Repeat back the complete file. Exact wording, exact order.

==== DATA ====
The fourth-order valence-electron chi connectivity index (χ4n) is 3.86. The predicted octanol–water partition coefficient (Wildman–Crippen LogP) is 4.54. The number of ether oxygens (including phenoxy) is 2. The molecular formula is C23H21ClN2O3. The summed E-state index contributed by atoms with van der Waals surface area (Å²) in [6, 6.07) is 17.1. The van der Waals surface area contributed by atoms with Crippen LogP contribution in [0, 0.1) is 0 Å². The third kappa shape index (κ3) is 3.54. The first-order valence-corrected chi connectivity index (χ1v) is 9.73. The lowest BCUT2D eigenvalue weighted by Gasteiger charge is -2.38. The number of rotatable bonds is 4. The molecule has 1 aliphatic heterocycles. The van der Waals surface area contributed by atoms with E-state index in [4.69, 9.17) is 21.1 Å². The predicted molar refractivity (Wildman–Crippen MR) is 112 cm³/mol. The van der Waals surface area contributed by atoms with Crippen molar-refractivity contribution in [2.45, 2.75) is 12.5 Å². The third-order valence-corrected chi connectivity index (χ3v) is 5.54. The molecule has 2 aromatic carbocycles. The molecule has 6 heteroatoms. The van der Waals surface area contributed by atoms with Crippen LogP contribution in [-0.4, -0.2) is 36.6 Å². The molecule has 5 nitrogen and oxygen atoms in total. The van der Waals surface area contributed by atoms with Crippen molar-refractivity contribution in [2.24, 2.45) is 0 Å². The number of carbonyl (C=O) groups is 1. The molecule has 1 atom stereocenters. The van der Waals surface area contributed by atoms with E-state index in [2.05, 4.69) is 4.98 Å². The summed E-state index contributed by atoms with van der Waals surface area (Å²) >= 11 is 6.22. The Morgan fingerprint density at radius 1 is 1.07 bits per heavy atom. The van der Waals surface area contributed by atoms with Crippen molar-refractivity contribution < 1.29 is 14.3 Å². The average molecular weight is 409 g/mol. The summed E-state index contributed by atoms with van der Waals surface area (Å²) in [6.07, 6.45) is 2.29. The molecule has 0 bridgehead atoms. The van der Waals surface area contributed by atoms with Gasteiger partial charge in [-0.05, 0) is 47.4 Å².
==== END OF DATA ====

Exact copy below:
The fourth-order valence-electron chi connectivity index (χ4n) is 3.86. The predicted octanol–water partition coefficient (Wildman–Crippen LogP) is 4.54. The number of ether oxygens (including phenoxy) is 2. The molecular formula is C23H21ClN2O3. The summed E-state index contributed by atoms with van der Waals surface area (Å²) in [6, 6.07) is 17.1. The van der Waals surface area contributed by atoms with Crippen LogP contribution in [0, 0.1) is 0 Å². The third kappa shape index (κ3) is 3.54. The first-order valence-corrected chi connectivity index (χ1v) is 9.73. The lowest BCUT2D eigenvalue weighted by Gasteiger charge is -2.38. The number of rotatable bonds is 4. The molecule has 1 aliphatic heterocycles. The van der Waals surface area contributed by atoms with E-state index in [4.69, 9.17) is 21.1 Å². The predicted molar refractivity (Wildman–Crippen MR) is 112 cm³/mol. The van der Waals surface area contributed by atoms with Crippen molar-refractivity contribution in [2.45, 2.75) is 12.5 Å². The third-order valence-corrected chi connectivity index (χ3v) is 5.54. The molecule has 2 aromatic carbocycles. The molecule has 6 heteroatoms. The van der Waals surface area contributed by atoms with Crippen LogP contribution in [-0.4, -0.2) is 36.6 Å². The molecule has 5 nitrogen and oxygen atoms in total. The van der Waals surface area contributed by atoms with Crippen molar-refractivity contribution in [2.24, 2.45) is 0 Å². The number of carbonyl (C=O) groups is 1. The molecule has 1 atom stereocenters. The van der Waals surface area contributed by atoms with E-state index in [2.05, 4.69) is 4.98 Å². The summed E-state index contributed by atoms with van der Waals surface area (Å²) >= 11 is 6.22. The Morgan fingerprint density at radius 1 is 1.07 bits per heavy atom. The van der Waals surface area contributed by atoms with Crippen molar-refractivity contribution < 1.29 is 14.3 Å². The average molecular weight is 409 g/mol. The summed E-state index contributed by atoms with van der Waals surface area (Å²) in [6.07, 6.45) is 2.29. The molecule has 0 bridgehead atoms. The van der Waals surface area contributed by atoms with Gasteiger partial charge in [-0.05, 0) is 47.4 Å².